Let’s get as far away from all this as pos­si­ble.


One mo­ment guar­an­teed to raise a smile in

Go­mor­rah (Sky At­lantic, Wed­nes­day, 9pm & 10pm) – a show that is oth­er­wise in­clined to leave them buried – comes dur­ing its end cred­its. There the pro­gramme grate­fully ac­knowl­edges the as­sis­tance of the Napoli tourist board. If you’ve watched this brood­ing mafia drama, con­cen­trated on the Scondigliano neigh­bour­hoods where the Camorra clans of or­gan­ised crime op­er­ate, you know what the tourist board must be think­ing. What has

Go­mor­rah done for us lately? Based on the book by Roberto Sa­viano, which has since in­spired a play, a film and the au­thor’s full-time po­lice pro­tec­tion, Go­mor­rah now enters its third se­ries with a cast list sub­ject to bru­tal re­vi­sion.

The open­ing episode is taken up with the af­ter­math of Don Pi­etro’s as­sas­si­na­tion, dis­patched, evoca­tively, at the foot of his own tomb, and con­veyed, rev­er­ently, to a meat locker. His son, Ge­narro (Sal­va­tore Es­pos­ito), a man with the gait of a rhi­noc­eros and the hair stylings of a pre­mier­ship foot­baller, blames Ciro (Marco D’Amore), his one-time as­so­ci­ate and now mor­tal en­emy. But the di­vi­sions within this Se­condigliano crime fam­ily are far more po­tent. “You know what they say, Malam­more?” Genny chides his fa­ther’s No 2. “The viceroy be­comes the king’s worst en­emy.” Malam­more re­sponds: “They also say the only one not weep­ing at the king’s funeral is his son.” Men­ac­ing apho­risms seem to be the weapon of choice.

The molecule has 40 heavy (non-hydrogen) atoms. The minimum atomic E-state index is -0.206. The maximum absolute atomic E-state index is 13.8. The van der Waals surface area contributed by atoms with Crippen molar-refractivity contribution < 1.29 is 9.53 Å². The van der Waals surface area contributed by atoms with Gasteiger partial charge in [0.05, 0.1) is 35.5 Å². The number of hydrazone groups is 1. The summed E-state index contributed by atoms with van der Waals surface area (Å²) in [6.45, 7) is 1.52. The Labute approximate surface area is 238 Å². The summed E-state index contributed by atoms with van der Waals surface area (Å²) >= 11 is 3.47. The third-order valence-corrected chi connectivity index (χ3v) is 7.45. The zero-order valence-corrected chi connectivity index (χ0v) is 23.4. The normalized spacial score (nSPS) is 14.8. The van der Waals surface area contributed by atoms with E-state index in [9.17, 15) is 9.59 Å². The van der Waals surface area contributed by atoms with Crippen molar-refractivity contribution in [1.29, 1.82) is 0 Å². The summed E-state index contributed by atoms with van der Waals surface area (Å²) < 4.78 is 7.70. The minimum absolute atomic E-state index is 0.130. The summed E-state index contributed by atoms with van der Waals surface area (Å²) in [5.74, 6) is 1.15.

The show is oth­er­wise lead­enly short on wit, a re­flec­tion more on the char­ac­ters than the mak­ers. Un­like The So­pra­nos, The Wire or even Love/Hate – shows with glanc­ing sim­i­lar­i­ties – Go­mor­rah’s Mafiosi rarely get a flash of

‘‘ ‘Seam­less, fric­tion­less and open.’ As he crosses it by foot at night, Pat Kenny de­scribes the Border be­tween North­ern Ire­land and the Repub­lic as though it was al­most as suave as him­self

per­son­al­ity, too busy killing to ever just kill time. (This se­ries, like the last one, flashes for­ward by a year, as though ner­vous of ever slow­ing down.)

If the se­ries comes close to an arch com­ment, it is the sub­limely tacky dis­play of crim­i­nal wealth. Don Pi­etro’s cof­fin is gaudier than a Re­nais­sance Pope’s and in a gold-plated home that King Mi­das might find ex­ces­sive, even the se­cu­rity mon­i­tors sit in­side gilt frame. Genny, a new fa­ther him­self, and now in charge of the fam­ily busi­ness, seems to have a sliver of self-in­sight: “My fa­ther wasn’t mur­dered. What killed him was the poi­son we all carry in­side.”

This is po­etic, cer­tainly, but not en­tirely true: he was ac­tu­ally killed by Genny, Ciro and a bul­let to the head. You watch Go­mor­rah for its unswerv­ing grit­ti­ness, for the anti-tourism of its cracked and bro­ken city seen in sin­is­ter dark green hues. But if its plen­ti­fully as­signed deaths don’t carry much weight, it is be­cause the show never al­lows its char­ac­ters any time to live.

Trans hu­man­ist de­tec­tive story